Rush Limbaugh, the bombastic radio talk show host is dead at 70 from lung cancer.
I started listening to Rush Limbaugh on the radio in 1991. I listened religiously, as I have long been fascinated with radio and its influence in our society. Rush and I parted ways after the election of Barak Obama, as it became evident to me, that Rush’s views were too fringe, extreme, and racist for me to continue to follow. I’m sure that Rush had always been this way, but it was me that was changing, revealing that what Rush was spewing daily on the radio was unacceptable. Without a doubt, Rush saved AM radio, and can be credited for helping to create consumer based news organizations such as Fox News that cater to specific political ideologies. As a professor of communication and debate, I long appreciated the way Rush could attract and hold an audience for three hours in the middle of the day, with only an occasional caller or guest. He was an entertainer who blurred the lines between between serious punditry and shock jock antics.
In those early days, I would listen to him everyday without fail for most or all of the three hours. Growing up in the era of Ronald Reagan and the moral majority, most of my formative years were shaped by conservative politics. I was greatly influenced by Rush when the governor of my home state of Arkansas, sought the Presidency. Bill Clinton and Rush Limbaugh’s relationship to one another, and how they both leveraged the other as a political and cultural foil, was something to behold up close. I recall being one of the lone dissenters in my family and community, speaking out against the politics of Clinton, largely just repeating lines I heard Rush say on his daily radio show.
I read Rush’s books cover to cover, I stayed up late to watch his failed television show, and watched him fail again on his short lived stint as an NFL pundit on ESPN. In my estimation, the special thing about radio is that it is an intimate medium. Listening to the radio requires a commitment of active listening, and in many respects, it creates a bond between listener and host that convinces the listener that the host is speaking directly, almost exclusively to them. In my loyal days, this certainly describes how I felt about Rush. I remember when Rush revealed that he had become addicted to prescription drugs and had to leave the program for rehab, it felt as if a member of my family was suffering, this was how involved I was with his show.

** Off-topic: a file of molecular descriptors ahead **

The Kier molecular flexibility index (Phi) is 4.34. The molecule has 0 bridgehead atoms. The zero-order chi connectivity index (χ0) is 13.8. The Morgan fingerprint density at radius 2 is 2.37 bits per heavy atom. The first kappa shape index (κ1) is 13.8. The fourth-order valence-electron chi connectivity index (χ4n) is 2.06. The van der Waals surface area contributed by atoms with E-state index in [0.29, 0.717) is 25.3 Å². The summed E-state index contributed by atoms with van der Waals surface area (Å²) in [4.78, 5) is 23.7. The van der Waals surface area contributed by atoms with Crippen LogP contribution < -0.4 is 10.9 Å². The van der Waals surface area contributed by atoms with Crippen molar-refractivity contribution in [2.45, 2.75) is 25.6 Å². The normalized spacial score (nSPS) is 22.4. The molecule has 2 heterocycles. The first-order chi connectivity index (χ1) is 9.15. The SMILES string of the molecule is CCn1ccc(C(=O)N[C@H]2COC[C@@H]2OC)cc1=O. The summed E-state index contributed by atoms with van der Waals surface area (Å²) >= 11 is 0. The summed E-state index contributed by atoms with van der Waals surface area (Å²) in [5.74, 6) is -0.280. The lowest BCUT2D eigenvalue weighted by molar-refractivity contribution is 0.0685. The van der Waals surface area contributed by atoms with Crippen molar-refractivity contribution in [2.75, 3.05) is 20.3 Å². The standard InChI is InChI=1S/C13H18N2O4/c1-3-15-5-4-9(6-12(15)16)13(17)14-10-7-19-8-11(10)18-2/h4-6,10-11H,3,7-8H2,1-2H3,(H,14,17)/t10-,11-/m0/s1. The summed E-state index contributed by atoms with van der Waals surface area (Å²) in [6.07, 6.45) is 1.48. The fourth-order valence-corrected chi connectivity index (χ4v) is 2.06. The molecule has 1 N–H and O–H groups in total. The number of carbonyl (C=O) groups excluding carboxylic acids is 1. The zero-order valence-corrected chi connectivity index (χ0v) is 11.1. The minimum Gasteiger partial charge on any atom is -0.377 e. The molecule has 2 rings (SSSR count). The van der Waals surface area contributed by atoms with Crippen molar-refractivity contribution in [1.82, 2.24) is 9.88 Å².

But I also remember all of the cringe worthy moments, when Rush would engage in racist, homophobic, and other elements of demeaning language. Sadly, I would find ways to justify his words in my mind, excusing them as mere entertainment or sensational moments to galvanize the lunatic fringes of his audience. I’m ashamed I ever showed such loyalty to such language. I loved the medium of radio, and still do, but because all mediums have a way of becoming the message that shapes the listeners, there is not a positive legacy to this man or his story.
On January 6, 2021, insurrectionist stormed our Nation’s Capitol. Police officers were wounded and killed. One insurrectionist lost her life. Rush, like the President he supported, is responsible, in part for this tragedy. Through his vitriolic rhetoric and irresponsible language, Rush contributed to the divide we now see ever expanding in our Country.
Rush, once lamented, that to be successful in talk radio, you had to resign yourself to the fact that half of the people who know about you will hate you. While I think there is some truth to this, imagine if Rush would have committed his talents to uniting the nation, instead of tearing it apart. Imagine, if we would have used the power of his voice and leveraged his influence for a legacy of love instead of hate.
In the mid nineties, I drove a couple hours north of my hometown in Northeast Arkansas, to hear Rush speak in his hometown of Cape Girardeau, Missouri. He was there to deliver the commencement address to the graduating class of his high school alma mater. Rush never spoke utilizing notes, or even an outline. He famously told the story of this being the reason he flunked out of college, specifically speech class. I do recall that his speech was inspirational, as commencement addresses go, he talked about following dreams and getting around those who are successful in the field you desired. Good advice, I suppose. But in the end, Rush was a successful radio talk show host. That’s it. Those that loved him will praise him, those that despised him will say “good riddance.” Like the show he hosted for three decades, there is no nuance, no transcendence, no moving the needle to something improved, better, or more enlightened. Only more division.
It is a shame and waste that he could not have found a better way to utilize his “talent on loan from God.”